Immunocompromised mouse strains made are now widely used as hosts for human tumors generated from essentially all human cell lines, termed cell line derived xenografts (CDX). These models reliably produce tumors within four to six weeks, depending on tumor cell inoculum, and provide a reproducible system amenable to statistical analysis [78]. PC CDX models include subcutaneous, orthotopic, and metastatic models [79,80,81]. These models have been used for drug screening, pharmacokinetic and pharmacodynamics assessments, and detecting toxicities [82,83,84]. However, models generated with cell lines lack the tumor cell and stromal cell heterogeneity of primary pancreatic tumors, and the ability to predict clinical response with this type of model is not always reliable. Tumors derived from pancreatic cancer cell lines lack heterogeneity due to multiple reasons [85]. These may include genetic adaptation to growth in vitro on plastic for many decades, which is not representative of primary tumors [85,86].

3.1. Generation of Patient-Derived Xenograft (PDX) Models

Patient-derived xenograft (PDX) models address the limitations of CDX models. These models are derived by direct implantation of primary human tumor specimens into immunocompromised mice. The rationale for the generation of such models is the hypothesis that these models would more closely resemble human disease and will more accurately predict response to given therapeutic regimens [87,88,89,90]. Direct implantation of tumor specimens circumvents time in vitro during which genetic selection or clonal expansion might occur. Human stromal elements are implanted with tumor cells in host mice and studies conducted to examine the duration for which human stromal elements are retained in PDX models. For example, Delitto et al. showed human stromal elements were present in first generation of PDAC PDX models but did not expand with tumor growth and were replaced with murine stroma [91]. Similar results have been observed in colorectal cancer PDX models [92,93].
Subcutaneous tumors require a minimally invasive surgical procedure and tumor growth is easily monitored [94,95]. Orthotopic tumors may more closely resemble primary human tumors and are more likely to produce metastatic lesions than subcutaneous tumors, but monitoring tumor progression is more difficult [72,96,97]. Methods to generate subcutaneous and orthotopic pancreatic PDXs have been detailed in several publications [94,98]. Once successful growth is established in mice tumor tissue can be serially transplanted into subsequent cohorts of mice, to provide adequate numbers of a given tumor for multiple applications and statistical analysis. Tumor tissue can be cryopreserved and repositories maintained. Undoubtedly, molecular and/or genetic ‘drift’ will occur in later passages or generations; however, KRAS mutational status in PDAC PDX tumors has been documented to be maintained for up to 39 generations when propagated in vivo [99].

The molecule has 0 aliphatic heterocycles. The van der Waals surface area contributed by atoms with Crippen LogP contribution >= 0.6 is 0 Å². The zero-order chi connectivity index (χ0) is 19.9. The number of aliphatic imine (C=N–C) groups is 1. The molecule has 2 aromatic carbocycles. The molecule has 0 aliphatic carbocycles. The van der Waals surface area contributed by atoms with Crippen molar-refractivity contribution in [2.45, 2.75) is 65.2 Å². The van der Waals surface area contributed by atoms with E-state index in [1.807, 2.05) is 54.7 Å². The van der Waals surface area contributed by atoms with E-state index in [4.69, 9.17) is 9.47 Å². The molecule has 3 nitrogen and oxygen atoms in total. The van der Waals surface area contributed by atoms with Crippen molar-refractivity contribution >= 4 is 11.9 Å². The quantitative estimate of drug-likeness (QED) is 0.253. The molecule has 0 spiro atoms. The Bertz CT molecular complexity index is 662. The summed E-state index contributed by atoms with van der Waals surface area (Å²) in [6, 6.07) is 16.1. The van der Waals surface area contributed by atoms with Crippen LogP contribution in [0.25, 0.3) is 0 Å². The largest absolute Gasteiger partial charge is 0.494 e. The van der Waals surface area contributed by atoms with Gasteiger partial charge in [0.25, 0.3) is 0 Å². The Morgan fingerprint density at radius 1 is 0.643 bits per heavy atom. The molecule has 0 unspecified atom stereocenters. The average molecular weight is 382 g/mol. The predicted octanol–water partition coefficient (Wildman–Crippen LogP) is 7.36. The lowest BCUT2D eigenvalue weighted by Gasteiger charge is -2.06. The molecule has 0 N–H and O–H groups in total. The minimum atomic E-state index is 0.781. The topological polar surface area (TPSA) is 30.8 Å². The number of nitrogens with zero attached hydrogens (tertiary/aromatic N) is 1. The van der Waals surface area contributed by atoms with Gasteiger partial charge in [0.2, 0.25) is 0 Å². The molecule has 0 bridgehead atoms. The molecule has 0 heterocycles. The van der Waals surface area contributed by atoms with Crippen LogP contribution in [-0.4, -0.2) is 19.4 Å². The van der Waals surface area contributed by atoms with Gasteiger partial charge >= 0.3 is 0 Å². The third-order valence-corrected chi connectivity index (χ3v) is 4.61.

PDAC PDXs develop ~1–4 months after implantation of a primary tumor specimen, with a “take rate” or successful growth of tumors reported to be 20–80% [44]. Successful engraftment depends predominantly on the number of viable tumor cells in the implanted specimen, the ratio of tumor cells to stroma, and the presence or absence of necrotic areas in the specimen [44]. In our hands, implantation of primary tumor specimens within an hour of resection produced an 85% take rate [100]. In addition, we observed a statistically significant correlation of take rate and size of the primary tumor from which the specimen was obtained. Specimens from tumors that were at least 2.5 cm in one dimension had higher engraftment rates than smaller tumors [100]. Consistent with this observation, other laboratories have reported that failure to engraft correlates with a more favorable clinical prognosis [101,102].

3.2. Mouse Strains for Generation of PDX Models